OECD Endorses Canadian Opposition
I was out of the country but have the impression that the extremely gloomy OECD forecast and critical recommendations for Canada released just before the G20 London summit were not given the attention they deserved.
The OECD released its intermim outlook largely to push the case for more stimulus by G20 countries, particularly those, like Canada, with strong fiscal positions. It also urged much more decisive action to deal with insolvent banks.
For Canada, the OECD forecasts the national unemployment rate to average 8.8% this year and 10.5% next year, indeed rising through 2010 to a stunningly high 10.8% in the fourth quarter. That compares to a fourth quarter of 2010 projection of a 10.1% unemployment rate for the OECD as a a whole, and 10.5% in the US. (p.65.) So much for all these mainstream projections of how much better we are doing than other countries where the “fundamentals” are less sound – (though Canada compares less badly in terms of projections of GDP growth.)
What is even more stunning about this report is the very sharp tone which is adopted when it comes to policy recommendations – recommendations which are usually massaged away when national government officials vet early drafts.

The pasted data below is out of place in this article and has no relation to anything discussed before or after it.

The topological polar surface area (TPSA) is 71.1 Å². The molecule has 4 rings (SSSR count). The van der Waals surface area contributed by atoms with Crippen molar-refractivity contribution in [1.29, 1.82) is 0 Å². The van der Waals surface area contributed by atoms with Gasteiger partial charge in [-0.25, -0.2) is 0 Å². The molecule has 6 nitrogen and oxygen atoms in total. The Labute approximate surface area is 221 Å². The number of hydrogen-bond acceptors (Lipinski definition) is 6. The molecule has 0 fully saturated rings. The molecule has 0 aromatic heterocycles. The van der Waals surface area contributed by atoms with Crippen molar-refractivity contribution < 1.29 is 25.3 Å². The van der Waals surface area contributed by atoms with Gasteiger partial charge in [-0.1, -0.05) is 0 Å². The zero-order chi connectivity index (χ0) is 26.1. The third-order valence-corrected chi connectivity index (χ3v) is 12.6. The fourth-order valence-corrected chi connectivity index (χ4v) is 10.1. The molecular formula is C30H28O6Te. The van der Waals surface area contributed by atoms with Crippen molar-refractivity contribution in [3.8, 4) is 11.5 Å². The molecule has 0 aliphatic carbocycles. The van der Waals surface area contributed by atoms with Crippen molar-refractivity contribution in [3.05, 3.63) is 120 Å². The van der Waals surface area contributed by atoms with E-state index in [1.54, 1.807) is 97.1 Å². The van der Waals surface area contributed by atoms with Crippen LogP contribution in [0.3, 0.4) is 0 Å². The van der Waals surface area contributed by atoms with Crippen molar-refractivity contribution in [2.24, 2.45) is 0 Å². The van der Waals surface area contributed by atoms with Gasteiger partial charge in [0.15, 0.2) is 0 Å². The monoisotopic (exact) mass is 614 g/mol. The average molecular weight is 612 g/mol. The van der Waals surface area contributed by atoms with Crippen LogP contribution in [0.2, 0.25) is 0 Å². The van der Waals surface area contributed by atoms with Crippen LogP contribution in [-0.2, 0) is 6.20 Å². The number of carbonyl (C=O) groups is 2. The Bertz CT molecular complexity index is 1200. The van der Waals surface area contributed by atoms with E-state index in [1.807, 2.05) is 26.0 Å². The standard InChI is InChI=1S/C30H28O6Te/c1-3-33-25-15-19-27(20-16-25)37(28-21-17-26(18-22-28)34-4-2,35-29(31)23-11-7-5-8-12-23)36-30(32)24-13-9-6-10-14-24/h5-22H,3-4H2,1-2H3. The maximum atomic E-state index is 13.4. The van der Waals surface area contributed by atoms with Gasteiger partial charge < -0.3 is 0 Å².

The OECD state (p.89) that “given well anchored inflation expectations and a strong fiscal position, both monetary and fiscal authorities are in a position to do more. The Bank should consider quantitiative easing measures. Provinces should use their scope for fiscal action, and the federal government also has room for further fiscal measures.” They even call for favouring income support to laid-off workers. (p.91)
In sum, this report was clearly at odds with the federal government position that enough stimulus is already in place, that Canada will weather the storm relatively well, and that we can afford to wait and see. It is much closer to the position of progressive economists than is, to say the least, usual for this impeccably neo liberal institution.